Reassurance from negative CT screening results for lung cancer does not reduce the motivation of current smokers to stop smoking and does not lead former smokers to resume the habit, said a study published in the December issue of Cancer Epidemiology, Biomarkers & Prevention, one of multiple journals published by the American Association for Cancer Research.
The Pittsburgh Lung Screening Study, led by David M. Burns, MD, professor emeritus at the University of California, San Diego, sought to determine whether less smoking cessation and more relapse took place after individuals received consistently negative screening results for lung cancer.
A part of the Early Lung Cancer Action Program (ELCAP), the study recruited 2,094 participants, between the ages of 50-79 who were both former and current smokers residing in the Pittsburgh area. The participants underwent annual CT screenings and completed surveys in regard to their smoking behavior over a follow-up period of 12 years.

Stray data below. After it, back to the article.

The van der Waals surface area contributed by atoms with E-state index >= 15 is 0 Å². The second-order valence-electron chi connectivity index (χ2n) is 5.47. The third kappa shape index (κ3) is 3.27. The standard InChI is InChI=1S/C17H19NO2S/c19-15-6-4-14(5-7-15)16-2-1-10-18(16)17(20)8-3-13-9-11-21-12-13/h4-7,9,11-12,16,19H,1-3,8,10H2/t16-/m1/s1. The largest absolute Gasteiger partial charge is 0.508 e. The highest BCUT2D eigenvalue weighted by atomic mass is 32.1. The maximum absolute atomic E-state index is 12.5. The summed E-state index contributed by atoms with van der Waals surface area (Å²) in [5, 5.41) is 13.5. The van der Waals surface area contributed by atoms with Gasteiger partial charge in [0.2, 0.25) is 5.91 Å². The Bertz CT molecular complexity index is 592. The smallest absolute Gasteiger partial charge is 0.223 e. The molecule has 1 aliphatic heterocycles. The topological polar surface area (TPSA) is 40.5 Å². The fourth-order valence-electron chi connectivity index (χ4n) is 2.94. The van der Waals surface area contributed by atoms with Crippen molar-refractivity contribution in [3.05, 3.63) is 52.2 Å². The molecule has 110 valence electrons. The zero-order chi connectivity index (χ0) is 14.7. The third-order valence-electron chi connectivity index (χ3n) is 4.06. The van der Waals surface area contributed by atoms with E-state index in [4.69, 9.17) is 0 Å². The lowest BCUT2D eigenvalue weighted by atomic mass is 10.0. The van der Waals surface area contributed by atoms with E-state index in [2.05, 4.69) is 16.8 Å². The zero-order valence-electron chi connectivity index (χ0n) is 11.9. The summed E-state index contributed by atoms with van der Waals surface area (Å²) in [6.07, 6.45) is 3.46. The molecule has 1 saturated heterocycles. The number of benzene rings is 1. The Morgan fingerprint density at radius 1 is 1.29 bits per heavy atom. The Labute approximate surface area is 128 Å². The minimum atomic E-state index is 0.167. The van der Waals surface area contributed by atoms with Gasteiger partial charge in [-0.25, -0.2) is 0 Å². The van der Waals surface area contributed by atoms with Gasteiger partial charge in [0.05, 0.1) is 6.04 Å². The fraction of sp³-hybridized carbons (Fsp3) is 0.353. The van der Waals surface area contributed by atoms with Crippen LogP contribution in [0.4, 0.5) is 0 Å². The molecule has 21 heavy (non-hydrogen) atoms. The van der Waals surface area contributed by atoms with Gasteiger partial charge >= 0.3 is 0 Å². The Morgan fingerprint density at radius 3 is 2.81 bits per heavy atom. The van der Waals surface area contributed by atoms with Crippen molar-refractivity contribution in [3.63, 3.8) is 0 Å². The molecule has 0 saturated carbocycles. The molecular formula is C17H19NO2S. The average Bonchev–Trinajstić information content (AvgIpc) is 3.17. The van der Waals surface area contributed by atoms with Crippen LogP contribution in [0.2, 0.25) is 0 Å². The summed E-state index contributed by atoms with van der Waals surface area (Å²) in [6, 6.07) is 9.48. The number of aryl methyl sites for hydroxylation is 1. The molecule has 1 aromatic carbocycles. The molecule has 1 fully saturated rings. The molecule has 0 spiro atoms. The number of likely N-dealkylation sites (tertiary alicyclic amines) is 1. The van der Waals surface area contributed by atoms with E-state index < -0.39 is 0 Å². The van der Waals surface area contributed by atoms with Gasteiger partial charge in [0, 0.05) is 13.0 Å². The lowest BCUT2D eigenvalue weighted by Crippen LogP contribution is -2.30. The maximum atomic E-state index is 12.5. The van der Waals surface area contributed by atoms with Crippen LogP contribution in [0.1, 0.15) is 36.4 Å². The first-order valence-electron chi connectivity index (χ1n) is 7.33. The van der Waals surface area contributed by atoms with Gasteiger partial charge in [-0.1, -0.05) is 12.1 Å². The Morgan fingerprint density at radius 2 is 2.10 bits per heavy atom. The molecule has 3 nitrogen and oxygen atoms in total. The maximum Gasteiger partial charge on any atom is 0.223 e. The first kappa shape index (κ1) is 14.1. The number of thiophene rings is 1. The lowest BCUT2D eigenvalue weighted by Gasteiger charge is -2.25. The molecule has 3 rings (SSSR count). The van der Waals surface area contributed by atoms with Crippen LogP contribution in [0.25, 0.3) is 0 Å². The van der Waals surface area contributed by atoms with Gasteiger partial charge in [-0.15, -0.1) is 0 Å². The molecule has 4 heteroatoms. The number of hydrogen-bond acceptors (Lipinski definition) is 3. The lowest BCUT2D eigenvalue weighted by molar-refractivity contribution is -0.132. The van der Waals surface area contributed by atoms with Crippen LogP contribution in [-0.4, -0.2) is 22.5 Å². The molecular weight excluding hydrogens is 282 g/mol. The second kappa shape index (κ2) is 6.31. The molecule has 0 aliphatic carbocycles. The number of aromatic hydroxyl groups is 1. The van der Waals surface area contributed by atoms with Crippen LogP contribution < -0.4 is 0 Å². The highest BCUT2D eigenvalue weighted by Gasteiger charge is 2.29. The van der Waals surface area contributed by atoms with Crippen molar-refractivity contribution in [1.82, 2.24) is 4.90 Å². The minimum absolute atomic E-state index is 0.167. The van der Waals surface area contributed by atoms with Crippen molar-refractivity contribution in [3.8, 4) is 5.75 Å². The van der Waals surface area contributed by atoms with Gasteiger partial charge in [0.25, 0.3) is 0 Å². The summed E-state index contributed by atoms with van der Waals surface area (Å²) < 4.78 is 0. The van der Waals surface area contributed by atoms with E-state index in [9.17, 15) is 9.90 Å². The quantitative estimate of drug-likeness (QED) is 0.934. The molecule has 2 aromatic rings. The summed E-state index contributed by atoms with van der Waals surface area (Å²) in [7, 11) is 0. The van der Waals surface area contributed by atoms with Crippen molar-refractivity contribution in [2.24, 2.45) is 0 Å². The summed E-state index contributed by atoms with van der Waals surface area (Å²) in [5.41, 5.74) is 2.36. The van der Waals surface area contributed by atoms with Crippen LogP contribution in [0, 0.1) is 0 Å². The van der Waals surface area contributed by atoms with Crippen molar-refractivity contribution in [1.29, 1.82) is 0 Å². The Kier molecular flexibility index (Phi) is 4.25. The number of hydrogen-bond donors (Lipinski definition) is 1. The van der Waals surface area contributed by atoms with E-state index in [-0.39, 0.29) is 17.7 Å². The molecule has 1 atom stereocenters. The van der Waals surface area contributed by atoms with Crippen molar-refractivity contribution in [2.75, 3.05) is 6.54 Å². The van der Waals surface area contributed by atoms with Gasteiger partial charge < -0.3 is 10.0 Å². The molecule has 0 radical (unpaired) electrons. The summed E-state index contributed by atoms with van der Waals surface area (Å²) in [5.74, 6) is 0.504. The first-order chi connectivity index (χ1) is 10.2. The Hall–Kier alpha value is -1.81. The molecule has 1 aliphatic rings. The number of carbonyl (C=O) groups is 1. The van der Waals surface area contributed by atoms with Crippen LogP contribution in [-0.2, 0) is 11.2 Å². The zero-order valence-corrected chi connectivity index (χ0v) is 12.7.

Additionally, the participants’ behaviors after receiving lung cancer screenings with positive results were compared to those who had received negative scan results.
The authors found that 58.5 percent the participants who received positive cancer screening scans reported attempts made to quit, compared to 54.7 percent for those that received negative scans. They reported that they did not detect a lower long-term smoking abstinence or increased relapse over a six-year period of follow-up among individuals participating in a lung cancer screening program who have a consistently negative screening, compared with those with a positive, but noncancer, screening result.
These findings should negate widespread concern in the lung cancer screening community that reassurance provided by screening, and particularly by a negative screening result, might reduce the motivation to quit smoking, said the authors.
"This evidence should provide some comfort that CT scanning does not result in a deleterious effect on cessation," said Burns.